Vol. 22, No. 5,514 - The American Reporter - September 7, 2016

by Erik Deckers
American Reporter Humor Writer
Indianapolis, Ind.
Decmeber 31, 2006
Make My Day

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INDIANAPOLIS, Ind. -- It's that time of year when geeky humor columnists throughout the world (okay, only me) quiver with anticipation at what the new year will bring.

Last year's poor language usage reports.

A few weeks ago, I wrote about the Plain English Campaign, and their annual Golden Bull Awards for non-plain English writers. Not to be outdone, the Global Language Monitor (GLM) are releasing their own world's worst language examples for 2006. And like any good humor columnist stuck for a topic, I leapt at it like Nancy Grace at a murder story.

The GLM released their list of Most Politically Incorrect Words of the Year, with "macaca" coming in at number one. That was the word used by now-former Republican Senator George Allen of Virginia to describe a Democratic activist who had been following him around on the campaign trail.

The term "macaca," which also means "monkey," is an offensive slang term for people from India's sub-continent. So, naturally, the activist S.R. Sidarth - an Indian - was offended, and the media swarmed over Allen like sharks at a Nancy Grace feeding frenzy. Many pundits, including GLM president Paul J.J. Payack, believe Allen's outburst contributed to his loss in the election. That, and the fact that most people voted against Republicans this year.

"Global Warming Denier" was second on the list, referring to someone who denies the existence of global warming, refusing to accept all scientific evidence and opinions of 99 percent of the world's scientists. These people are commonly called Rush Limbaugh.

"There are now proposals that 'global warming deniers' be treated the same as Holocaust deniers: professional ostracism, belittlement, ridicule, and even jail," Payack said in a recent Reuters story.

I don't believe we should throw global warming deniers in jail, but I could get behind a little ridicule and belittlement of people who insist on denying years of scientific evidence. They should be painted with the same brush as people who still think the Earth is flat, that we never landed on the moon, and that "Puff the Magic Dragon" is not a song about marijuana.

Making an appearance as the third Most Politically Incorrect Word is "herstory," which is used as a substitute for the word "history" by radical feminists who gnash their teeth whenever someone uses the word "woman" instead of "womyn."

"Herstory" was created to remove all forms of male dominance from the regular word "history" by the same people who use the word "ovarimony," when they mean "testimony."

Unfortunately, they're rebelling against the wrong word.

"When Herodotus wrote the first history, the word meant simply an 'inquiry,'" said Payack.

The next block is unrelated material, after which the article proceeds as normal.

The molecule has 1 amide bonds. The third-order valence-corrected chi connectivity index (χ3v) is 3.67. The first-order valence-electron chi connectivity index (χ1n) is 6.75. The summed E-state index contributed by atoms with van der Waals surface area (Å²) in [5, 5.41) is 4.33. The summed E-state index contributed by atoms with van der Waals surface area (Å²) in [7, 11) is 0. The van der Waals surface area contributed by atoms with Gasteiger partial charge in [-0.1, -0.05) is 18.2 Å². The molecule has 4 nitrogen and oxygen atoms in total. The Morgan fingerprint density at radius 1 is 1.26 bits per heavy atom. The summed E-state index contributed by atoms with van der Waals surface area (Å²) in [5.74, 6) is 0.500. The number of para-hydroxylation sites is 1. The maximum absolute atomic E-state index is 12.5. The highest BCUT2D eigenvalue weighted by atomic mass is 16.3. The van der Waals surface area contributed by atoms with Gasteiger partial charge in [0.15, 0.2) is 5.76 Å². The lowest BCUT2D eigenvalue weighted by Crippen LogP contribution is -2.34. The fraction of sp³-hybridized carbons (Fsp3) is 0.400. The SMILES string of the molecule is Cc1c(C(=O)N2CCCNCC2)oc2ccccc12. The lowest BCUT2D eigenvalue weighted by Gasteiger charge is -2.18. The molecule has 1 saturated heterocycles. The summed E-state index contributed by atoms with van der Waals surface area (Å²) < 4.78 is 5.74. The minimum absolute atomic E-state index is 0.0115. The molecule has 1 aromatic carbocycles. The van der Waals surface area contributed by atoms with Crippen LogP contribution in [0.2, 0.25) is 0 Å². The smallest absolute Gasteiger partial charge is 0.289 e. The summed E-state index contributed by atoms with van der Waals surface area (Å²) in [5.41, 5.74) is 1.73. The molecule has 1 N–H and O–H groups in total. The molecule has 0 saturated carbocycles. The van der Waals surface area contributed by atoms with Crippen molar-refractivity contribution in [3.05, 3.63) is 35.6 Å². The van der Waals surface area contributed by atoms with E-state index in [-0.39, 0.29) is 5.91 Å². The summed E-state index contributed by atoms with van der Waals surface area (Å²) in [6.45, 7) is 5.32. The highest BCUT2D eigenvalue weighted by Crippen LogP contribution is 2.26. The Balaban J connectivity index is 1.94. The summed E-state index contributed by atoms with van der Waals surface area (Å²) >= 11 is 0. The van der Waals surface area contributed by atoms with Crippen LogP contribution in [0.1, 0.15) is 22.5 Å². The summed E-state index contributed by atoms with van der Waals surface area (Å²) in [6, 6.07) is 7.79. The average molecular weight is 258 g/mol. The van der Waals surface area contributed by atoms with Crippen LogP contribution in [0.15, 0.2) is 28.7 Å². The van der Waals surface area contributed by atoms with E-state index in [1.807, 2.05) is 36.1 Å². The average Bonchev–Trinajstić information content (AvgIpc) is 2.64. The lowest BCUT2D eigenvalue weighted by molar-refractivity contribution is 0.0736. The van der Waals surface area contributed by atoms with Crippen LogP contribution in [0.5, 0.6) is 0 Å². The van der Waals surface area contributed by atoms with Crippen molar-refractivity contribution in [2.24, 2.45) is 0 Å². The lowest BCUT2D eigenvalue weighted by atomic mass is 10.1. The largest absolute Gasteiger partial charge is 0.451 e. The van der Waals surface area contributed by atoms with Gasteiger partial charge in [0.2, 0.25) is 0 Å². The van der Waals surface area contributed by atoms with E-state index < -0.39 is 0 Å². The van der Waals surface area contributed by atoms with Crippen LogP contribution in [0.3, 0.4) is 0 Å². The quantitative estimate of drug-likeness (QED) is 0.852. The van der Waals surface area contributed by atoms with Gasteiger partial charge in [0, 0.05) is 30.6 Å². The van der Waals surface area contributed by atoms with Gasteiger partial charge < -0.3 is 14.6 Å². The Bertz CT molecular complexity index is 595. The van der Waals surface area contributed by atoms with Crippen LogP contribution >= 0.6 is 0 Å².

You just can't argue with Herodotus. Or should that be Hisodotus?

But if they're offended by the "his" in "history," why did they leave the 'S' in "herstory?" You can't spell "his" without an 'S.' After all, it's tainted with man cooties, so they should have just removed it completely from their new word.

Of course, then you would have "hertory," and that's just as stupid as the original idea.

But my annual word watch is not just about whether words are politically correct or not. There are those annoying corporate buzzwords which pollute our language.

Buzzwords are those words people use to make themselves sound like business experts. Unfortunately, they sound like deranged executives freebasing on past issues of Ad Week.

But what if you're one of those corporate execs who need to cultivate impactful face time with your infomedaries? How can you facilitate best-of-breed interfaces? How can you tell your stakeholders about the latest strategy to synergize new mission-critical methodologies without sounding like a complete clod?

Not to worry. There's a tool for Corporatese newbies at Dack.com, called a BS generator, which I used for the previous paragraph. (Actually, it's a satirical Web site, and not actually intended for real business use.)

Just go to www.dack.com/web/bulls***.html (I'll let you figure out what the *** stands for), hit the Make Bulls*** button, and you'll create your very own Corporate BS with the click of a button.

Need to reorganize your company? Tell everyone you're going to "reintermediate cross-media bandwidth." Want to figure out how to make more money with your marketing? You need to "monetize 24/7 mindshare." And don't tell people you're trying to make things easier to use. Instead, say you're "orchestrating user-centric models." After all, nothing says "making things easier" than a 10-syllable phrase.

But despite my best efforts at ridiculing and belittling, Corporatese and other language mangling grows unchecked. It's like emptying a lake with a thimble. Only with the assistance of groups like the Global Language Monitor and Dack.com can we stamp out poor language usage.

Of course, if we succeed, that will create a problem for humor columnists like me, whose very reason for writing depends on these language abusers.

I'm not worried though. I'll just proactively repurpose my functionality.

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